Mr. Lasry, one of eight candidates on the Aug. 9 Wisconsin Democratic primary ballot, is also the overall top advertiser in his primary race. He and the other Democrats are competing for the right to take on Republican Sen. Ron Johnson, who supports the court’s decision and is seeking a third term in a state that had the third-narrowest outcome in the 2020 presidential election, when it backed President Biden, a Democrat.


Mr. Johnson’s broadcast campaign ads since May 3 haven’t mentioned the issue of abortion, but entities opposed to his re-election have criticized him on the topic.


Planned Parenthood, a group that supports abortion rights, ran roughly $1 million of ads critical of his support for the court’s ruling for almost two weeks in late June and early July. The Senate Majority PAC, a super political-action committee aligned with Democrats, has spent more than $264,000 in Wisconsin so far on an abortion-themed attack on Mr. Johnson that is now airing.


Play video: Midterms 2022: Where Republicans and Democrats Stand on the Issues

Control of Congress is up for grabs and candidates are eager to sway voters heading into November. WSJ’s Joshua Jamerson explains how Republicans and Democrats are framing the debate around key issues like the economy, abortion, gun violence, immigration and student loan forgiveness. Photo illustration: Laura Kammermann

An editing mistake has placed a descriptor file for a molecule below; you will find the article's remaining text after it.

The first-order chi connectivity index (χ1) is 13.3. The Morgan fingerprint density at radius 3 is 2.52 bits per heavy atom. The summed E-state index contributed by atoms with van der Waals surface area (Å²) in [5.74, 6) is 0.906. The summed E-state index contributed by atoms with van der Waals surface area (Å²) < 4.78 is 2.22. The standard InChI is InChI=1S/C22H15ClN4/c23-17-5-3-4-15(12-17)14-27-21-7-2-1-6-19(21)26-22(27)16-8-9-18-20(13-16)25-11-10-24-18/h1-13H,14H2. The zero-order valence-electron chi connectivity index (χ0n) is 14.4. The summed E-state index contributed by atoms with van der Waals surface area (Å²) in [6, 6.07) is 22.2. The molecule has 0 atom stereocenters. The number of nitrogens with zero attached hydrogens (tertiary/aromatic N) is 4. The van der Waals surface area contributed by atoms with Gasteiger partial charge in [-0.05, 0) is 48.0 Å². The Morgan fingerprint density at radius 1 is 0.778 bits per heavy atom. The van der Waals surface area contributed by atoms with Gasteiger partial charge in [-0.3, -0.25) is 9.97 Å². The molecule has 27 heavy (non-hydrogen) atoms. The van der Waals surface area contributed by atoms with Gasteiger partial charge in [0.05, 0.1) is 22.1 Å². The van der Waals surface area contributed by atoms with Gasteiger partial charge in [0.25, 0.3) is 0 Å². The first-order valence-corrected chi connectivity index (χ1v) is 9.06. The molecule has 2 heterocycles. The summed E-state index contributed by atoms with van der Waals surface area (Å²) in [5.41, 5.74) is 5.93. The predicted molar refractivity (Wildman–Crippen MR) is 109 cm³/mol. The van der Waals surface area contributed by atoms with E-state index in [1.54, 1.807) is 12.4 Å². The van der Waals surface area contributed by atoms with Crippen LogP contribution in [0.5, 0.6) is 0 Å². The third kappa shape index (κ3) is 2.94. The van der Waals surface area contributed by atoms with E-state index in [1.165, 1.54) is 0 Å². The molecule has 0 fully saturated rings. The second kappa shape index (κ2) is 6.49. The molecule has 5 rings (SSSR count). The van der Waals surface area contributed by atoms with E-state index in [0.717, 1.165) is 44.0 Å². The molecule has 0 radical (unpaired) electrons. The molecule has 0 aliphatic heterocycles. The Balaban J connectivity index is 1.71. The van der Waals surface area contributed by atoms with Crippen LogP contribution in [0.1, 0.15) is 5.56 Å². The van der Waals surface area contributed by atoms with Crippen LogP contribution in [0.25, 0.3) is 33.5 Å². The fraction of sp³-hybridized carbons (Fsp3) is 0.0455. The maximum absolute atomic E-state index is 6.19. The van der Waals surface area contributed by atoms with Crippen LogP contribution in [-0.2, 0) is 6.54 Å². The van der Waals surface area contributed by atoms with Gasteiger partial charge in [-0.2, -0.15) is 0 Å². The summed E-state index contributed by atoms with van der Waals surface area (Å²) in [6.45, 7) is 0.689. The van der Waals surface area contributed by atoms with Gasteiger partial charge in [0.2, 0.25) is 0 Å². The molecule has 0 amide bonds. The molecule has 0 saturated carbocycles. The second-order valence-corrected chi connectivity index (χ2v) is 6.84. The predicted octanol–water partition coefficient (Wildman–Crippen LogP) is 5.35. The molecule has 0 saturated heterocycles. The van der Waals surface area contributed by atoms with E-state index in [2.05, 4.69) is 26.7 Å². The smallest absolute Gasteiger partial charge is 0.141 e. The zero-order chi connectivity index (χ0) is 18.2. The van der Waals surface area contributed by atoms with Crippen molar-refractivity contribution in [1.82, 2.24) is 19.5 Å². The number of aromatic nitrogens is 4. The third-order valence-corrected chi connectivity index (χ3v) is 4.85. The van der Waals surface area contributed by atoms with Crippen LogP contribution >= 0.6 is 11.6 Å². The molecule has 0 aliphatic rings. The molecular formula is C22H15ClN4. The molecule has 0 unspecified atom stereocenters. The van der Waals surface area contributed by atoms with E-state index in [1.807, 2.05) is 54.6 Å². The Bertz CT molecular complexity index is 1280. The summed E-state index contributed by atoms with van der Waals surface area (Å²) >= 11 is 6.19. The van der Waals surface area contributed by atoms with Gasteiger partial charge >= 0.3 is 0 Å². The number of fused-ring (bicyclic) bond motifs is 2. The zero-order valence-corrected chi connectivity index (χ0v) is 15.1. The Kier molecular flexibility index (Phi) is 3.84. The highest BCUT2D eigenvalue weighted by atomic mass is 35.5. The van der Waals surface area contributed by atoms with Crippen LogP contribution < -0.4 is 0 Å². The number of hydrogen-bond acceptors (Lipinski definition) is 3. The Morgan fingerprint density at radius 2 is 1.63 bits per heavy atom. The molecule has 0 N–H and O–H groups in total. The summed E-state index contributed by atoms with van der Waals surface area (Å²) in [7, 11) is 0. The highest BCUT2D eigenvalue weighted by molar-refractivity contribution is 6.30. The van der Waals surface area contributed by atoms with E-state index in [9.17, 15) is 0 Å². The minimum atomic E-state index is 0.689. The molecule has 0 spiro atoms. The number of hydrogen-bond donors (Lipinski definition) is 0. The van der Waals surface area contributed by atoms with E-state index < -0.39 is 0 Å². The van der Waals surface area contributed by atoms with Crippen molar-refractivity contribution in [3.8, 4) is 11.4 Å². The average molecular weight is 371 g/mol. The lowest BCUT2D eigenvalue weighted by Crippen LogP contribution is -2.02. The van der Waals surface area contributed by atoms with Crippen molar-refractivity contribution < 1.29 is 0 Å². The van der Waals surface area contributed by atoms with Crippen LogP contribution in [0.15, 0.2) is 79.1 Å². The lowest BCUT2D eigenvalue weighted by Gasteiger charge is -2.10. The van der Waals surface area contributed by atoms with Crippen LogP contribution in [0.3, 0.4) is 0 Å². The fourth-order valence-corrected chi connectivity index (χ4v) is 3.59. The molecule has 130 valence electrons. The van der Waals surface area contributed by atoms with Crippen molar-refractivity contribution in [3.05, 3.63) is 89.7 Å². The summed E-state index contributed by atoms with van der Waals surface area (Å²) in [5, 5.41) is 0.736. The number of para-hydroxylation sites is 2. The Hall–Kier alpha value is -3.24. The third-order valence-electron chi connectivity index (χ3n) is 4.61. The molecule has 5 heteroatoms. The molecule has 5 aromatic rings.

The Wisconsin Senate race is attracting lots of outside attention in part because it is the only seat with a Republican seeking reelection among the five Senate races rated as a “toss up” by the nonpartisan Cook Political Report.


As the only woman in the Wisconsin primary field, State Treasurer Sarah Godlewski has sought to separate herself from her Democratic opponents on the abortion issue.